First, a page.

Valuing Western Australia’s natural resources for beekeepers

Associate Professor Ben White (benedict.white@uwa.edu.au) and Research Assistant Cheryl Day have created a new questionnaire that is open to all beekeepers in the south-west of Western Australia.

Western Australia’s natural bushland and forests provide a unique opportunity to migratory beekeepers with year-round nectar and pollen supply for their European honey bees (Apis mellifera). Endemic vegetation to the south-west such as Jarrah (E. marginate sp.), Karri (E. diversicolor), Marri/red gum (Corymbia calophylla) and Manuka species (Leptospermum sp.) produce highly valued honeys with varied levels of antimicrobial properties. Coastal sandplain vegetation provide over-wintering food sources for colony health and spring population growth. However, with frequent burning, logging and clearing of natural bushland and forests coupled with altered flowering phenology, possibly due to climate change, the sustainability of the industry and growth is uncertain.

The industry now has over 3,700 registered beekeepers dependent on access to apiary sites and natural resources in the state. Amateur beekeepers, those with 1 – 40 hives, have had the largest growth in numbers and production of all in the sector and have the potential to move in to commercial beekeeping (over 200 hives) and pollination services in the future. However, expansion is limited by availability of productive sites. The decline in the availability of nectar at apiary sites and the loss of sites may see commercial beekeeping decline in the future. There are approximately 4,500 apiary sites on public land with more than half not producing commercially viable nectar flows in any year. The number of apiary sites in backyards, on private land and on crops for pollination services are unknown.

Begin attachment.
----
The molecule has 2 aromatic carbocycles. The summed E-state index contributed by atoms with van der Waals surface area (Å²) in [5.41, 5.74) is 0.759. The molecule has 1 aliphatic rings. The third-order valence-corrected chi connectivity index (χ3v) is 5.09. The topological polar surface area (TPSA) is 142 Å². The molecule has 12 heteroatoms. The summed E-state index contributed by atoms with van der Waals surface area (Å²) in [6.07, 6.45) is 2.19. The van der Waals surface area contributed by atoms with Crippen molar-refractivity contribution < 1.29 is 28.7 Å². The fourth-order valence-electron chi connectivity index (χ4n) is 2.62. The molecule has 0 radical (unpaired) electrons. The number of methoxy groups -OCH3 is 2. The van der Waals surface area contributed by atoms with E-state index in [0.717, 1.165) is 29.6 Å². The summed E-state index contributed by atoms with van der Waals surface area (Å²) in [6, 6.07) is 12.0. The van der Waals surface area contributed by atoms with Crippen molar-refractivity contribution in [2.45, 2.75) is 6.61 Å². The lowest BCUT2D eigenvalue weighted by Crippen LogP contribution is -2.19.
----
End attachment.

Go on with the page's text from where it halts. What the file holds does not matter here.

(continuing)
The last comprehensive natural resource study of WA commercial beekeepers was by the Department of Agriculture in 1989-1990. We have digitised this 30 year old survey data and applied today’s average honey prices. Expected average honey production from bush sites on natural vegetation (IBRA) sub regions were valued between $2,500 and $25,500 based on upper and lower honey quota prices. We have also conservatively estimated the loss of honey production as a result of burn incidents for a 38 year period (years 1980 – 2018). Fires and fire related honey production losses was estimated at 60,000 tonnes, worth a present value of $273 – $539 million (wholesale packer prices).

Our research aims to further update this data and information with a questionnaire for all beekeepers and an extension to the geographical area. Our Natural Resources for Beekeepers 2020-21 Questionnaire accommodates for different scales of production and use of natural resources across the south-west of Western Australia. We will examine the geographical significance and economic importance of apiary sites and flora use in relation to year-round colony health and honey production. Results from our 2020-21 questionnaire will support industry with the provision of essential data for evidence-based policy analysis, particularly for decisions about land resource management for commercial beekeepers.

The questionnaire is currently open to all beekeepers.

This research is funded by the Cooperative Research Centre for Honey Bee Products.

Image: McGovern, The Wildflower Society of Western Australia (Inc.) Facebook (2018)